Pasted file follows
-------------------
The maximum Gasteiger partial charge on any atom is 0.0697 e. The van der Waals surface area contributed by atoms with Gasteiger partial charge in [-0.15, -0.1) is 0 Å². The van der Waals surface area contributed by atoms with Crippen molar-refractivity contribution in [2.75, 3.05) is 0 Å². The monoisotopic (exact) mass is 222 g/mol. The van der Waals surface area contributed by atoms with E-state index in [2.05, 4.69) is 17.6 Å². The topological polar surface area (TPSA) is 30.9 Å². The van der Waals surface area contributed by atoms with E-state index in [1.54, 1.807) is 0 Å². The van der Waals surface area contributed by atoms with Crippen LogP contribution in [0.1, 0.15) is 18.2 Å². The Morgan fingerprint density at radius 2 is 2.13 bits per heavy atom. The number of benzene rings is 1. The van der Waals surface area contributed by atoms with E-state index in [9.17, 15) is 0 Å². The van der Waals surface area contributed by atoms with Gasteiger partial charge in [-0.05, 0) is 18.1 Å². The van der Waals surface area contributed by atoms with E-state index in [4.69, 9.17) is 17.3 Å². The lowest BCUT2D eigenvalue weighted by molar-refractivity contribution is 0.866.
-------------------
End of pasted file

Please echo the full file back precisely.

The maximum Gasteiger partial charge on any atom is 0.0697 e. The van der Waals surface area contributed by atoms with Gasteiger partial charge in [-0.15, -0.1) is 0 Å². The van der Waals surface area contributed by atoms with Crippen molar-refractivity contribution in [2.75, 3.05) is 0 Å². The monoisotopic (exact) mass is 222 g/mol. The van der Waals surface area contributed by atoms with E-state index in [2.05, 4.69) is 17.6 Å². The topological polar surface area (TPSA) is 30.9 Å². The van der Waals surface area contributed by atoms with E-state index in [1.54, 1.807) is 0 Å². The van der Waals surface area contributed by atoms with Crippen LogP contribution in [0.1, 0.15) is 18.2 Å². The Morgan fingerprint density at radius 2 is 2.13 bits per heavy atom. The number of benzene rings is 1. The van der Waals surface area contributed by atoms with E-state index in [9.17, 15) is 0 Å². The van der Waals surface area contributed by atoms with Gasteiger partial charge in [-0.05, 0) is 18.1 Å². The van der Waals surface area contributed by atoms with E-state index in [4.69, 9.17) is 17.3 Å². The lowest BCUT2D eigenvalue weighted by molar-refractivity contribution is 0.866.